Hello everyone,

First, thank you—I’ve been overjoyed by the response to this blog so far.

Next, I’d like to share good news with you—a post I wrote about minimalism and life at L’Arche is going to be featured in Francine Jay’s Miss Minimalist! The post won’t run until April 4 (I’ll post a link at that time.) Meanwhile, check out her site and look forward to reading about how minimalism and L’Arche meet and marry 🙂

I’m looking forward to crafting a contribution to Amy Julia Becker’s blog Thin Places as well (in the guest column, ‘Perfectly Human’), as I’ve been invited to post there. Stay tuned!

In thinking about what to share on this post, I realized that my relationship with my brother, Willie, is central to everything I know about disability. As such, Willie is the star of tonight’s show. I know that I never would have come to live in the L’Arche community if I were not Willie’s sister. And there’s a need for me to begin at the beginning. For me, seeing disability as opportunity began with Willie.

I should also mention that, at the time the excerpt below was written, there was still a question of whether or not my brother would continue to live with my family. He has struggled with biochemically-based behavioral challenges ever since puberty, so when I refer to fearing him, I refer to the times in which he has struggled with aggressive behaviors. Willie himself has come so far, and he has fought hard against the imbalances that cause him to lash out.

The excerpt details my decision to come to L’Arche after graduating from college, and the sense of call I felt upon arriving there.


I’ve always been slightly jealous of my friends who have a passion to end world hunger or save whales or teach children….Those things matter to me, but they don’t thrill me at the core of my being. They don’t break my heart or drive me forward to act. So I ask myself:  What injustices do break my heart? At first, nothing comes to mind. And then…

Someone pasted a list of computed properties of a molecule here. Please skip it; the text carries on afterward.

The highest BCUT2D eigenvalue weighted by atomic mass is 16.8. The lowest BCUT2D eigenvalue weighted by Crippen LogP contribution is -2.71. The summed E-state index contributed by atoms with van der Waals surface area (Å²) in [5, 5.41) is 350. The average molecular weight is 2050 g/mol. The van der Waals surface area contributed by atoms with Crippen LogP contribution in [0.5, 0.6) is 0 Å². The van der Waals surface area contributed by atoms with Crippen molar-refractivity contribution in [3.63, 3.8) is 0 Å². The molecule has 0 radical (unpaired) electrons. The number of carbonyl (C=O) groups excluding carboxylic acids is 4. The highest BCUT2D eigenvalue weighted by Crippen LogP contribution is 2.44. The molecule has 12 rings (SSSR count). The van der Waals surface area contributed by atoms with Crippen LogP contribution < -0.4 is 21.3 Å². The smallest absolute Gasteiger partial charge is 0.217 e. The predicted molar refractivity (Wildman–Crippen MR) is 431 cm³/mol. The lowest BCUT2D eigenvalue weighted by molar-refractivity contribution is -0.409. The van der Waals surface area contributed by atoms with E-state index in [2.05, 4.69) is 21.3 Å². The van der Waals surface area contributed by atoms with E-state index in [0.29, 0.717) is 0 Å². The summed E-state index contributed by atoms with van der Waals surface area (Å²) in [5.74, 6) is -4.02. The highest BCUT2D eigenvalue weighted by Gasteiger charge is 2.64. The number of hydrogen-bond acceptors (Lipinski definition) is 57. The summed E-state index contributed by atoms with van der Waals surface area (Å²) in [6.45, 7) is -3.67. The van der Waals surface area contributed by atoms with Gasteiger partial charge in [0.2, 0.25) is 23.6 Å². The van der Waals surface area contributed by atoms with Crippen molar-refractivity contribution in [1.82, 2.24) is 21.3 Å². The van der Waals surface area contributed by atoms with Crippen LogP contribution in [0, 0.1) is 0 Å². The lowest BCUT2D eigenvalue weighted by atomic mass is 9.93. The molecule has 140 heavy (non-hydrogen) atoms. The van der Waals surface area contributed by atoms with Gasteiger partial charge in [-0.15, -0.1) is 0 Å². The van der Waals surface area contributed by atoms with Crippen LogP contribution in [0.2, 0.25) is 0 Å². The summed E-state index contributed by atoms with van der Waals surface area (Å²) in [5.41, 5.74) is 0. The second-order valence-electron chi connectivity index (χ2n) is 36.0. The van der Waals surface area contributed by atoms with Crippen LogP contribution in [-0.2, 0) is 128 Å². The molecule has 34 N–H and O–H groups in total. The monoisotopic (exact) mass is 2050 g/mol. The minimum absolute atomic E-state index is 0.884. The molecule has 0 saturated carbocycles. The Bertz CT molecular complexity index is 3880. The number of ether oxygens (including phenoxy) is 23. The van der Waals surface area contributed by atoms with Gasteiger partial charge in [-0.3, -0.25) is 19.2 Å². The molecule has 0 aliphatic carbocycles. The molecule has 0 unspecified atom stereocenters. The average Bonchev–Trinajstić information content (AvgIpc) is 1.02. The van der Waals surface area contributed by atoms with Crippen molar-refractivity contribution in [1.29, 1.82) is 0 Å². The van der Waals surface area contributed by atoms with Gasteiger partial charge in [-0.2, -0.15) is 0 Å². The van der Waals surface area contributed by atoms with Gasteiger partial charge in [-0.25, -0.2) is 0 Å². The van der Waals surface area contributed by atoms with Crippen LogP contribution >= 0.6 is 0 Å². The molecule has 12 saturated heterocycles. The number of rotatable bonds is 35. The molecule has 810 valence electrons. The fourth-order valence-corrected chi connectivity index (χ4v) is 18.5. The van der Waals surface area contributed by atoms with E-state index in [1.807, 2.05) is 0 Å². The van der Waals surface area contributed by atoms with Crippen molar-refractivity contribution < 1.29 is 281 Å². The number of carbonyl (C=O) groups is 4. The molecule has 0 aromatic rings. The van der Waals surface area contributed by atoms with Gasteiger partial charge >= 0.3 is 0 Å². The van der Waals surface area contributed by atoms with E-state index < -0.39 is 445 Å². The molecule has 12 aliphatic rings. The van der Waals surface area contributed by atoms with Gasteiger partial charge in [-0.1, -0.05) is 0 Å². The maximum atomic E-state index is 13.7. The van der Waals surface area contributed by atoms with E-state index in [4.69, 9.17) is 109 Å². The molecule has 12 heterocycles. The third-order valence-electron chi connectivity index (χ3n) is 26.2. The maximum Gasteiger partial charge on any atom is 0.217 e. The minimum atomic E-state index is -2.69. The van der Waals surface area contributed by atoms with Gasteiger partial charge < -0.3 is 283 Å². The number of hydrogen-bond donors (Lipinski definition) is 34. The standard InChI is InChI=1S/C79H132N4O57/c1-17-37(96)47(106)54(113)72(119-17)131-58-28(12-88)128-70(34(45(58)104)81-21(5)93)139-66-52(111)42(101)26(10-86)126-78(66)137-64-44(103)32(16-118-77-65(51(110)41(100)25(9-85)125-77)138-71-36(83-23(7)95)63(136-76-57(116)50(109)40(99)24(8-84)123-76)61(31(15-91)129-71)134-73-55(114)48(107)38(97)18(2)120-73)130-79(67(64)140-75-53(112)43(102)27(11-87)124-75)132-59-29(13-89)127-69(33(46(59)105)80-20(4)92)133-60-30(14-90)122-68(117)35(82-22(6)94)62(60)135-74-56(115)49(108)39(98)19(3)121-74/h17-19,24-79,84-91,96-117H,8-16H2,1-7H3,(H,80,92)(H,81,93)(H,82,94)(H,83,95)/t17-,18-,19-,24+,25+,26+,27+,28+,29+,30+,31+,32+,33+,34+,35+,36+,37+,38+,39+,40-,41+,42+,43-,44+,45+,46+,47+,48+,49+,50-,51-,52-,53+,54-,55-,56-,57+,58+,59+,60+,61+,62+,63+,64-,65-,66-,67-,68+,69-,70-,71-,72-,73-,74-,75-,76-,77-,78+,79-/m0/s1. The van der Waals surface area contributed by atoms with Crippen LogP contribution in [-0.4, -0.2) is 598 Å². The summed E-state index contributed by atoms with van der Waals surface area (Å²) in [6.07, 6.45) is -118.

I remember, and my heart breaks anew. My brother and I going to the same school for a year.  People stare at him but pretend not to. Worse, the people who talk to him but speak in baby-talk. The students in my high school who claimed to be ‘friends’ with the special-needs kids. Some telling the truth, but others turning away when they saw ‘them’ coming.

And my family had it easy. Rejection, when we did experience it, was almost always subtle. For the most part, my brother has been accepted and supported by the society in which he grew up. Other children with special needs—in other times, other places—have not been so fortunate. They have been outcast, ridiculed and abused. They have been alienated because they were ‘different’, because they were ‘deficient’ in some visible way. That riles me. It strikes me, hard, and I want to fight back.

And my deepest need? I need to believe that my brother belongs with our family. I need to love my brother instead of fearing him. I’m still waiting for this to be true. And my deepest joy comes when my family is together in the truest sense of the word. At a youth conference, I hear a speaker quote from Frederick Buechner, a theologian I’ve never heard of. This Buechner defines vocation as “…where your deep gladness meets the world’s deep need.” I’m beginning to think that such a place may actually exist for me, in me.